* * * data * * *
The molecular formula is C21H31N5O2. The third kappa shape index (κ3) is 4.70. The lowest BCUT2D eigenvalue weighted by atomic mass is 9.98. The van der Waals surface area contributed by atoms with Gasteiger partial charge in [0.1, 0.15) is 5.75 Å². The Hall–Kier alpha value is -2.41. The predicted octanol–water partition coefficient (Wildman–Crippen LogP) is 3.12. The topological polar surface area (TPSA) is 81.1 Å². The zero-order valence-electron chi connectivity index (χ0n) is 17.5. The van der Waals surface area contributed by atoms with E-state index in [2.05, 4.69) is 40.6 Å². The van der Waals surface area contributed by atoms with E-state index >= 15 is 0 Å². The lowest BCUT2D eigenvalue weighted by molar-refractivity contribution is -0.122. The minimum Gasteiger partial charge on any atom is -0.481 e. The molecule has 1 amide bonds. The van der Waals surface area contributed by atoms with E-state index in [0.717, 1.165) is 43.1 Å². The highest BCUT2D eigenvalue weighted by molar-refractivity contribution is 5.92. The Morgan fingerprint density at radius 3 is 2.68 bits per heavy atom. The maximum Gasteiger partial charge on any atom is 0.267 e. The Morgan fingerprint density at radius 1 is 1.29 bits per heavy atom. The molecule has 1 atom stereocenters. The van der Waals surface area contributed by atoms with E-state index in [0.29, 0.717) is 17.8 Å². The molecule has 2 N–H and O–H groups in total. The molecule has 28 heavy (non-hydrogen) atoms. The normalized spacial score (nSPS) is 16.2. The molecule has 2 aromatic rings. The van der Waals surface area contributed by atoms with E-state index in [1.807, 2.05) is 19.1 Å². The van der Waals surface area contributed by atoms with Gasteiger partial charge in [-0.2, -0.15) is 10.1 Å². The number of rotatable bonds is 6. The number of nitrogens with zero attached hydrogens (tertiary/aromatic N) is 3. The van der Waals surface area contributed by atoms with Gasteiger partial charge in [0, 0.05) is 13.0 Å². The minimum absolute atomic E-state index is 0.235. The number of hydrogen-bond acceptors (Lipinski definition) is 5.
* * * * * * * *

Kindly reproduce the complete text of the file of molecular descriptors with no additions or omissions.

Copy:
The molecular formula is C21H31N5O2. The third kappa shape index (κ3) is 4.70. The lowest BCUT2D eigenvalue weighted by atomic mass is 9.98. The van der Waals surface area contributed by atoms with Gasteiger partial charge in [0.1, 0.15) is 5.75 Å². The Hall–Kier alpha value is -2.41. The predicted octanol–water partition coefficient (Wildman–Crippen LogP) is 3.12. The topological polar surface area (TPSA) is 81.1 Å². The zero-order valence-electron chi connectivity index (χ0n) is 17.5. The van der Waals surface area contributed by atoms with E-state index in [2.05, 4.69) is 40.6 Å². The van der Waals surface area contributed by atoms with E-state index >= 15 is 0 Å². The lowest BCUT2D eigenvalue weighted by molar-refractivity contribution is -0.122. The minimum Gasteiger partial charge on any atom is -0.481 e. The molecule has 1 amide bonds. The van der Waals surface area contributed by atoms with E-state index in [0.717, 1.165) is 43.1 Å². The highest BCUT2D eigenvalue weighted by molar-refractivity contribution is 5.92. The Morgan fingerprint density at radius 3 is 2.68 bits per heavy atom. The maximum Gasteiger partial charge on any atom is 0.267 e. The Morgan fingerprint density at radius 1 is 1.29 bits per heavy atom. The molecule has 1 atom stereocenters. The van der Waals surface area contributed by atoms with E-state index in [0.29, 0.717) is 17.8 Å². The molecule has 2 N–H and O–H groups in total. The molecule has 28 heavy (non-hydrogen) atoms. The normalized spacial score (nSPS) is 16.2. The molecule has 2 aromatic rings. The van der Waals surface area contributed by atoms with E-state index in [1.807, 2.05) is 19.1 Å². The van der Waals surface area contributed by atoms with Gasteiger partial charge in [-0.2, -0.15) is 10.1 Å². The number of rotatable bonds is 6. The number of nitrogens with zero attached hydrogens (tertiary/aromatic N) is 3. The van der Waals surface area contributed by atoms with Gasteiger partial charge in [0, 0.05) is 13.0 Å². The minimum absolute atomic E-state index is 0.235. The number of hydrogen-bond acceptors (Lipinski definition) is 5.